|Contact||Mrs Sue Gilbert|
|40 acres of landscaped grounds with terraced walks, formal garden, temple, Roman antiquities and 9th century Cornish cross. Ancient deer park overlooking the estuary of the river Camel.|
|Open||Easter for 1 week and 11 May- 9 Oct. Sunday - Thursday Grounds & Tea Rooms: 12:30 - 17:00. House: 13:30. Last tour: 16:00.|
|Admission||House & Grounds £7.50: Grounds only Adults £2.00 Children 6-16yrs: £1.00, U5s: Free. Pre-arranged parties: Please contact administrator. Guided tours of the house available are available throughout the year by appoinment.|
Prideaux Place is an Elizabethan house with extensive grounds and a deer park, high above Padstow, Cornwall, with views over the Camel Estuary. The deer park is believed to be the oldest in Britain and has been dated back to its enclosure by the Romans in 435AD.
During the Reformation the church's control of Padstow ceased when the ownership of their lands was transferred to the Crown. In 1538 Bodmin Priory was dissolved and in 1544 it was sold by the King to his contractor who quickly sold on Padstow Manor to Nicholas Prideaux Esq. In 1560 Nicholas was succeed by his nephew Roger Prideaux whose son and successor Sir Nicholas Prideaux built Prideaux Place on the site of Padstow Grange in 1581. For over 400 years Prideaux Place has remained the home of the Prideaux-Brune family and is filled with the treasures that they have accumulated during this time.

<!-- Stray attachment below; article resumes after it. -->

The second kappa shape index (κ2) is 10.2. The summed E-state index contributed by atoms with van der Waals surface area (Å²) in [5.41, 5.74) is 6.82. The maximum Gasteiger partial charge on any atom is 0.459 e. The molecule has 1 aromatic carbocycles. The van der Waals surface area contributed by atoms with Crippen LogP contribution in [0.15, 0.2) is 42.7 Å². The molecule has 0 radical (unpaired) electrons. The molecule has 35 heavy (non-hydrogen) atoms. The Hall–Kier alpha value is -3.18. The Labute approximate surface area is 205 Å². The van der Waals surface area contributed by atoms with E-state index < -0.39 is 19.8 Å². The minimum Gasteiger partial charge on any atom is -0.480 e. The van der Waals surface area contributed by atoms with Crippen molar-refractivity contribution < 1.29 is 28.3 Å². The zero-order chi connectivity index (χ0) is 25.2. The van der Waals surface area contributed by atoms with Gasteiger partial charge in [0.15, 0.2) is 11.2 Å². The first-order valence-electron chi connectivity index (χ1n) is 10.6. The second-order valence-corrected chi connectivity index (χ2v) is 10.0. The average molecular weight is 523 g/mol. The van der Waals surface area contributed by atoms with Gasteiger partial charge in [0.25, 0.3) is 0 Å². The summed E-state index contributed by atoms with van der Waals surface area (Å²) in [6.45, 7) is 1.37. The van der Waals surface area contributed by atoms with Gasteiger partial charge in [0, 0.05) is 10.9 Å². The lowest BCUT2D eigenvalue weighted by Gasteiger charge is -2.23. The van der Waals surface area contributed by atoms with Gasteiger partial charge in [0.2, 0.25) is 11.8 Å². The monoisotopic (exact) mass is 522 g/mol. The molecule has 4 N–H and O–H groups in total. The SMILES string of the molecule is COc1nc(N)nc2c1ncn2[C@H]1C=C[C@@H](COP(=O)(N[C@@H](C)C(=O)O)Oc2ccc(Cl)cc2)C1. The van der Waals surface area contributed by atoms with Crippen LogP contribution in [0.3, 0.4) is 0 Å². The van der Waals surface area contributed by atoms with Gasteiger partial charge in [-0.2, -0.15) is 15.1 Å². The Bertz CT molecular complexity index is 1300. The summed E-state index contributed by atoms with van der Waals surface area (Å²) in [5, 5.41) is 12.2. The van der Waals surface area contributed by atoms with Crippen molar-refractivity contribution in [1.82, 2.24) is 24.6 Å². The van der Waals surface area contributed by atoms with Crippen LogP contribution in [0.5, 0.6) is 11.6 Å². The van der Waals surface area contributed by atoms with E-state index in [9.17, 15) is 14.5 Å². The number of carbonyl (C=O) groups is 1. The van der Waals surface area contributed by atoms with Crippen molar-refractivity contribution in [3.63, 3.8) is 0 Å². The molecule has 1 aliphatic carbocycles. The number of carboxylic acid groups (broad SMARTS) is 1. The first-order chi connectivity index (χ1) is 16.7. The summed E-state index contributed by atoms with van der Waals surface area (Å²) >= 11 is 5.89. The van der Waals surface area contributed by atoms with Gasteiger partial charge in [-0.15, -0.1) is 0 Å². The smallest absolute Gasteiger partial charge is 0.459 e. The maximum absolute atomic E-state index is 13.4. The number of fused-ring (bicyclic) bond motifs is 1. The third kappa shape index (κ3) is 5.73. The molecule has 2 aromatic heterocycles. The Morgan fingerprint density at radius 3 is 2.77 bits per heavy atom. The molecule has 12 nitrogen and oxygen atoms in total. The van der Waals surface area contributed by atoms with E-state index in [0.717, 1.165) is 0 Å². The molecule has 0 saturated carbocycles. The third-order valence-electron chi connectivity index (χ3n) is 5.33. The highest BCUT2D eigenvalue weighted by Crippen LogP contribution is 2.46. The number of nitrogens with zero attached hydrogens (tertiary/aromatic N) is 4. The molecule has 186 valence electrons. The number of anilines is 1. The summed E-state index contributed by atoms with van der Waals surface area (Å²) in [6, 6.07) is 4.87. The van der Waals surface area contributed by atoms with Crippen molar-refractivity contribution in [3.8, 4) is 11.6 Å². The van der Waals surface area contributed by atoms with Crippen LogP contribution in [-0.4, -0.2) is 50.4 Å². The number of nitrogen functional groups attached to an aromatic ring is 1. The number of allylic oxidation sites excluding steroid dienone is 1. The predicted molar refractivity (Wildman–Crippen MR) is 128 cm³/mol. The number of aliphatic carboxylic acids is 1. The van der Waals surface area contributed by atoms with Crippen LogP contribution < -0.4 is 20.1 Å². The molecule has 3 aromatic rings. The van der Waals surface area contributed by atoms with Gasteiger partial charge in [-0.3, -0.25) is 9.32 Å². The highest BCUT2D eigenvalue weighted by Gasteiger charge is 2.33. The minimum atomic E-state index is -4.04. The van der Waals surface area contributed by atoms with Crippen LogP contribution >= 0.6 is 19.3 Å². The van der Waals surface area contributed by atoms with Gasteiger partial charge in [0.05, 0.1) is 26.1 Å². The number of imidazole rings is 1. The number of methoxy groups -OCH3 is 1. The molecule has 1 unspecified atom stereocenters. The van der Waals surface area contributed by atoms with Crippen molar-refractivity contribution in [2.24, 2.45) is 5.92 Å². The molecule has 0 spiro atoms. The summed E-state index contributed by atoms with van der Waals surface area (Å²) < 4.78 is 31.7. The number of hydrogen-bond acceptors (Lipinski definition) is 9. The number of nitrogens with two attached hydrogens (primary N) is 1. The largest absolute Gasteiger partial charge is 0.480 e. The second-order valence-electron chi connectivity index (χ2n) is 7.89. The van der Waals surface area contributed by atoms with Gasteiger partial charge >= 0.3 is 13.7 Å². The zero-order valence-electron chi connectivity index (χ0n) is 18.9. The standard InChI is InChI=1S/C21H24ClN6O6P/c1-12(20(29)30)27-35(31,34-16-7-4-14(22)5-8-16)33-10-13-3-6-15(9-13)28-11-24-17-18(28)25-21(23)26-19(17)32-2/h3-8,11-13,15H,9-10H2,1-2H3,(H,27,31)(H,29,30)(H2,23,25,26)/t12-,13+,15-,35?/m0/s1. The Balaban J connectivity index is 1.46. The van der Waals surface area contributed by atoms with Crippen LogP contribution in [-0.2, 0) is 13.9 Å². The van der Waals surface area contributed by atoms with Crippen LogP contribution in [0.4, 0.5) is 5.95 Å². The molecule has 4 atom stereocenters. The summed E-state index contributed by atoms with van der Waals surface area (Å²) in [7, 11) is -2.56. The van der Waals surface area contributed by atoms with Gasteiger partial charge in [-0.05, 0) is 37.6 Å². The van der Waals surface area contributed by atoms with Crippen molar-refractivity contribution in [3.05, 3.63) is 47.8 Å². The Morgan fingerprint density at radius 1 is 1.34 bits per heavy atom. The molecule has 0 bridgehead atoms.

The first exact records of the gardens are drawings by Edmund Prideaux in the 1730s. The Gardens and pleasure grounds associated with a country house were then laid out in the 1730s and 40s, and further developed in the 1750s. At the end of the 18th century the house was substantially enlarged, in 1799 a Gothic wing and the Library were added. The gardens were again added to in the early 19th. Century.
Features of the garden include: The Formal 18th century gardens laid out in Italian style, a classical temple, an obelisk, a grotto and a small stone arbour display with Roman antiquities including Roman funerary urns whose inscriptions date them to around 50 AD, a 9th Century Cornish Cross and a quarry garden. There has been significant landscaping of the garden with hedged walks leading down from the entrance and views to the Camel estuary and across to Bodmin Moor.
A massive restoration of the grounds is now underway to restore this ancient garden to its former glory. Tom Petherick, who worked in the restoration of Heligan garden, is now helping to clear and replant many areas of the garden. Major projects have involved the woodland walks being re-opened after 60 years, a newly planted lime avenue and restoration of the Formal Garden.